Bremen-based Flyline can look back on two decades of success and expansion. The British Airways (BA) subsidiary began as a call centre with a 30-strong workforce. Today, Flyline employs around 400 people at Bremen airport.
Orthopaedic shoe manufacturers Indorf Orthopädie-Schuhtechnik GmbH & Co. KG in Bremerhaven successfully combine traditional products and processes with the latest advances in 3D printing.
Extreme precision is the norm at Eickworth Modellbau. Major automotive companies and aerospace manufacturers rely on the services of this Bremen company whenever something needs to be accurate down to a hundredth of a millimetre.
Bremen is Germany’s sixth-largest industrial hub in terms of revenue. Whether the sector is aerospace, food, automotive, shipping or steel production, Bremen has always been a major player.
Esteban Bayro-Kaiser has big plans for his start-up, WearHealth. And he has no doubt that Bremen can become a leading hub for artificial intelligence technology. But what made this globetrotter choose Bremen?
Bremen is expanding. Several construction projects will reshape the city centre. The 2018 Bremen property market report – an overview of office, logistics and retail properties, and of investment market trends – confirms that the city is an attractive location for investors and developers.
We don’t normally get to see Littelfuse’s products. And yet there’s hardly any electronic device that doesn’t require components from this global market leader. The European headquarters of the US firm are located in Bremen. And they’re far more than just a sales office.
It was a cold February evening when Paramjit Kohli first came to Bremen from India – and he loved it immediately. Read on to find out why he founded a company here and what lessons he has learned over the past year.
Stathis Stasinopoulos built his first bike so that he could get to and from work in Athens more easily. At the time, he could not have imagined that his idea would see him set up his own business in Bremen. We visited the entrepreneurial engineer in his new workshop in the north of Bremen.
Fish fingers have been made in Bremerhaven for almost 60 years. Over this period, they have withstood all food trends and are more popular today than ever before. On average, each German consumer eats 24 of them a year. And they were probably made in Bremerhaven, the fish finger capital.
Artificial intelligence isn’t just a matter of computer programming. It’s a challenging question: how can a robot successfully deal with real, unpredictable surroundings? For 30 years, solutions to this problem have been developed at the German Research Center for Artificial Intelligence (DFKI). This Bremen-based facility has been so successful that its employees are now founding their own company.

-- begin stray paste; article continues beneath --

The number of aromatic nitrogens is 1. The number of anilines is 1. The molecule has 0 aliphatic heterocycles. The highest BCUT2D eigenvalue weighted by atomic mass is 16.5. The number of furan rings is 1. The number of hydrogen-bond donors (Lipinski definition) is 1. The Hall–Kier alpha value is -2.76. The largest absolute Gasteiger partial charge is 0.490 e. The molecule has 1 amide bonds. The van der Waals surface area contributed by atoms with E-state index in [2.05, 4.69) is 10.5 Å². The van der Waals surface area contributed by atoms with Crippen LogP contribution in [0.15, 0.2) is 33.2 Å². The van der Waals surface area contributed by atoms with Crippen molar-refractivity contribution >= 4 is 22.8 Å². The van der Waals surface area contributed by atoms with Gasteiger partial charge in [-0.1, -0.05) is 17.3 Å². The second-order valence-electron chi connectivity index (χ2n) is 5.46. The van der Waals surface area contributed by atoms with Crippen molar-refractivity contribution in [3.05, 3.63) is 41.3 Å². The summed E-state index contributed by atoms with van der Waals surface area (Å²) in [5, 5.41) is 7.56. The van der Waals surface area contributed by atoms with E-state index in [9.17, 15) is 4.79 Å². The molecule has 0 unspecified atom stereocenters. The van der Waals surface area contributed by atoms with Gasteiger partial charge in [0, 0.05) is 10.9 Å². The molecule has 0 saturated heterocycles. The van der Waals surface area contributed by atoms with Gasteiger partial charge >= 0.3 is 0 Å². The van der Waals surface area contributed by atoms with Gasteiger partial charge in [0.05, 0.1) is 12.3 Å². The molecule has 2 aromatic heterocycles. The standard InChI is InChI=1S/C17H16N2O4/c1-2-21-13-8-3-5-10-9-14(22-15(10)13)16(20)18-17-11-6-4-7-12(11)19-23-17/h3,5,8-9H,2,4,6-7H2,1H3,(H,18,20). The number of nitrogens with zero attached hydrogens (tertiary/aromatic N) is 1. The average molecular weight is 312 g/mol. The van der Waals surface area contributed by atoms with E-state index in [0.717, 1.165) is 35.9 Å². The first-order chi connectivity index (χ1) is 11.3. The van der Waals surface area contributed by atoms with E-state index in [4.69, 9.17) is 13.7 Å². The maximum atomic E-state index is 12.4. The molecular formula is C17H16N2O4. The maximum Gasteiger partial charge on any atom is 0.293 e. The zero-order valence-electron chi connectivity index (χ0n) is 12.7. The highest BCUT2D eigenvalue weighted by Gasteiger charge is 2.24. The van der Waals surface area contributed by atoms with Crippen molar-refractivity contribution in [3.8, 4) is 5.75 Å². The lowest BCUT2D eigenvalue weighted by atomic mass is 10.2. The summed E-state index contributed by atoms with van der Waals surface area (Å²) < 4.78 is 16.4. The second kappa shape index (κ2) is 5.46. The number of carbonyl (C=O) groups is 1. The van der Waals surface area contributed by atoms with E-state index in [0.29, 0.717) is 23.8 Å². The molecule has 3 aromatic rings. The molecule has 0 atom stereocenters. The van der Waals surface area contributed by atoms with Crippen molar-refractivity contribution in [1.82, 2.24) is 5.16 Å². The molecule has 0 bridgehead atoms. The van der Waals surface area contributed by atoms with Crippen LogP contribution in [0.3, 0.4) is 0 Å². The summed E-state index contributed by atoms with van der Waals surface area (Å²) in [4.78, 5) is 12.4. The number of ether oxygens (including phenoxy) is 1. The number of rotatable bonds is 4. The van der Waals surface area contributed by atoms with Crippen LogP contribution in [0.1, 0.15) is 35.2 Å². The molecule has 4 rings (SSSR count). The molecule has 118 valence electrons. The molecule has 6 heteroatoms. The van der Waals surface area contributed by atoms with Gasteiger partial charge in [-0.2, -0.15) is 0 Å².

In April 2018, Team Beverage AG moved its headquarters from Wildeshausen in Lower Saxony to Bremen. The company provides services to the drinks industry in wholesale, retail and the catering and convenience sectors. Now, its success story is set to continue at Bremen Airport-Stadt with the relocation of its head office and 90 or so employees.
Whenever you need to dispose of old clothes, shoes or electronic waste, you will often throw them into a recycling container. Most people have no idea that a large number of these containers are made by Bremen-based company JO-BA, which has established itself as a brand across Europe. Now the company has its sights set on greater sustainability.
Wind energy, geophysics, translation, design and communication – we portray five diverse women, who have successful careers and shared their fascinating stories with us. What is their industry and working life like? What motivates them? Why Bremen?
Fatih Özdemir has furniture made in Turkey and sells it to customers mainly in Africa and the Middle East. In theory, he could run his business from anywhere in the world, but there are good reasons why he chose to relocate to Bremen and found Brefeo Hanse GmbH.
Bremen-based company Home & Marine works in a sector that generates huge interest, but is often shrouded in secrecy – it builds complex entertainment systems for mega-yachts. The company is reluctant to speak about customers and orders, but since it was founded just over 25 years ago, Home & Marine has worked on more than 100 yachts.
GeoSea, a subsidiary of the Belgian DEME group, is helping to construct of some of the largest offshore wind farms in the German North Sea – and in Bremen, the company has found the ideal location to carry out its work.
Environmentally friendly manufacturing and ethical standards are the principles on which the fair trade clothing sector is based. Leela Cotton, a successful German-Turkish textile company, produces clothes for children and adults that are not only stylish, but also make a positive contribution to the environment in the way they are manufactured.
Weatherproof displays for transport services, and screens that don’t produce glare in bright sunlight – these are just some of the devices provided by AlfaNet Computer und Electronic Handels GmbH, a Bremen-based company founded nearly 25 years ago by Thomas Lie.
Three continents, four countries, and Bremen at the centre of it all – a start-up could hardly be more international. The young entrepreneurs Ahmed Cheema and Stefan Kuzmanovski want to make sustainable manufacturing and the use of ethically sourced materials standard practice.
David Zhou came to Bremen three years ago with the aim of conquering the market – and a new continent – with LEDs. He started his business selling LED lighting and electronics at the World Trade Centre at Bremen Airport and has gradually built it up over the past few years.